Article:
IN HIS final annual report, presented at the Private Forestry Service Queensland annual general meeting, retiring chairman Andrew Sinclair said there had been some momentous changes to the organisation.
He said doubling the organisation's size, a slightly different name, a new home, and winning and delivering the largest federal grant under the Caring for Country banner had all been major achievements.
"We have survived and even thrived," Mr Sinclair said.
We have developed a terrific team that travels the length and a fair bit of the breadth of the state, delivering forestry outcomes to corporate and private landholders.
"We have developed a terrific team that travels the length and a fair bit of the breadth of the state, delivering forestry outcomes to corporate and private landholders."
Mr Sinclair said the organisation had a reputation as having hard, practical workers that delivered.
And he said it had gained a reputation in the federal capital that should stand it in good stead for future funding.
"Our corporate work has proved very useful as a fall-back income," he said.
"This involves timber and regrowth assessment and treatment, controlled burning and planting and plantation management."
Before the economic times the organisation carried out work on properties owned by the medical and legal professions.
He said the demographics of this had changed, with the Federal Government ruling professionals earning more than $250,000 were no longer eligible for forestry tax deductions.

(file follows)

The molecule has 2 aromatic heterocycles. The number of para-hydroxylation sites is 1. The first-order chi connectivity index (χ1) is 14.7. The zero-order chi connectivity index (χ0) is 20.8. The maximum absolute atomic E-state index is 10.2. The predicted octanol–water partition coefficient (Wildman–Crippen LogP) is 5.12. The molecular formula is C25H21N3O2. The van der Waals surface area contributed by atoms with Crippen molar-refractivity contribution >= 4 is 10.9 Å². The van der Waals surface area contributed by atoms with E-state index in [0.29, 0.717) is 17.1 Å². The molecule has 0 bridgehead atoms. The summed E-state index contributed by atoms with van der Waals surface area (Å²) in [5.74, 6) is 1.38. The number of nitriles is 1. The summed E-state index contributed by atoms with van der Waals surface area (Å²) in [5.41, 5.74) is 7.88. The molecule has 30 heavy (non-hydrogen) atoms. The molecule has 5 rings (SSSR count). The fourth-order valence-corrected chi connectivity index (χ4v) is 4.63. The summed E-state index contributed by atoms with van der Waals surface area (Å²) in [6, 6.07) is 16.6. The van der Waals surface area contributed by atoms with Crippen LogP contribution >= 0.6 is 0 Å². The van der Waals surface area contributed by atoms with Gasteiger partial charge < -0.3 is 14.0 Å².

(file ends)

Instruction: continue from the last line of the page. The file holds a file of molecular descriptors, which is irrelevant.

As a result, the organisation's CEO Sean Ryan said there was a general reduction in private landholder work.
"We are still working on our chopper/roller to rapidly control sucker regrowth," he said.
"We are having a few breakdown problems with drawbar pins. Hitting a stump at 10kmh puts a large strain on the coupling, that has not proven to be up to the job."
Another aspect of the organisation's work was maintaining and improving the Woodworks Museum, where it is based.
With help from the Gympie Regional Council, the museum attracted more than 3200 visitors (from many parts of the country and overseas) in the past year, which Mr Ryan said made a valuable contribution to Gympie's tourism income. He said highlights of the museum year included:
installing a small section of new floor to demonstrate the use of some of the local timbers;
getting the old Republic truck working again;
having the Caterpillar company repair an old road grader; and
continuing to operate the steam-powered mill.
Mr Ryan said the museum was run successfully by a small, dedicated team of volunteers.
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